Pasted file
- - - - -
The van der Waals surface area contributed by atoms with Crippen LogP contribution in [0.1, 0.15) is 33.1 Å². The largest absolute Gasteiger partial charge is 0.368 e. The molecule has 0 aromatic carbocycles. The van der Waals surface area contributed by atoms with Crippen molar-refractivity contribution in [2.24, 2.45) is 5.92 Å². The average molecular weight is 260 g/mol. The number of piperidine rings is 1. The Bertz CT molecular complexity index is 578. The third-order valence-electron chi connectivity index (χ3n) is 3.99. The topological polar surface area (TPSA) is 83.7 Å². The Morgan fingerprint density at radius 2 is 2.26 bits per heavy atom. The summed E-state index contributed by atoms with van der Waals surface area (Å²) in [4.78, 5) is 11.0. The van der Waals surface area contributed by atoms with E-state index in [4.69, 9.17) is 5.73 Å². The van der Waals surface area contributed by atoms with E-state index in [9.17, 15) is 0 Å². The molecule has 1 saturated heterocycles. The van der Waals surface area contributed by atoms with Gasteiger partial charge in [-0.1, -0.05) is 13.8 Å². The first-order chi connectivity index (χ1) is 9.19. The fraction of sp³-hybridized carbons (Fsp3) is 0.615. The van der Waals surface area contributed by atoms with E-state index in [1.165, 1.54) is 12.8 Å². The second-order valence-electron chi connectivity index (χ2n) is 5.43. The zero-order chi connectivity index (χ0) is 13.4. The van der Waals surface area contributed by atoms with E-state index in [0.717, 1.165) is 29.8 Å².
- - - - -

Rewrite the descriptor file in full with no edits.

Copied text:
The van der Waals surface area contributed by atoms with Crippen LogP contribution in [0.1, 0.15) is 33.1 Å². The largest absolute Gasteiger partial charge is 0.368 e. The molecule has 0 aromatic carbocycles. The van der Waals surface area contributed by atoms with Crippen molar-refractivity contribution in [2.24, 2.45) is 5.92 Å². The average molecular weight is 260 g/mol. The number of piperidine rings is 1. The Bertz CT molecular complexity index is 578. The third-order valence-electron chi connectivity index (χ3n) is 3.99. The topological polar surface area (TPSA) is 83.7 Å². The Morgan fingerprint density at radius 2 is 2.26 bits per heavy atom. The summed E-state index contributed by atoms with van der Waals surface area (Å²) in [4.78, 5) is 11.0. The van der Waals surface area contributed by atoms with E-state index in [4.69, 9.17) is 5.73 Å². The van der Waals surface area contributed by atoms with E-state index in [9.17, 15) is 0 Å². The molecule has 1 saturated heterocycles. The van der Waals surface area contributed by atoms with Gasteiger partial charge in [-0.1, -0.05) is 13.8 Å². The first-order chi connectivity index (χ1) is 9.19. The fraction of sp³-hybridized carbons (Fsp3) is 0.615. The van der Waals surface area contributed by atoms with E-state index in [1.165, 1.54) is 12.8 Å². The second-order valence-electron chi connectivity index (χ2n) is 5.43. The zero-order chi connectivity index (χ0) is 13.4. The van der Waals surface area contributed by atoms with E-state index in [0.717, 1.165) is 29.8 Å².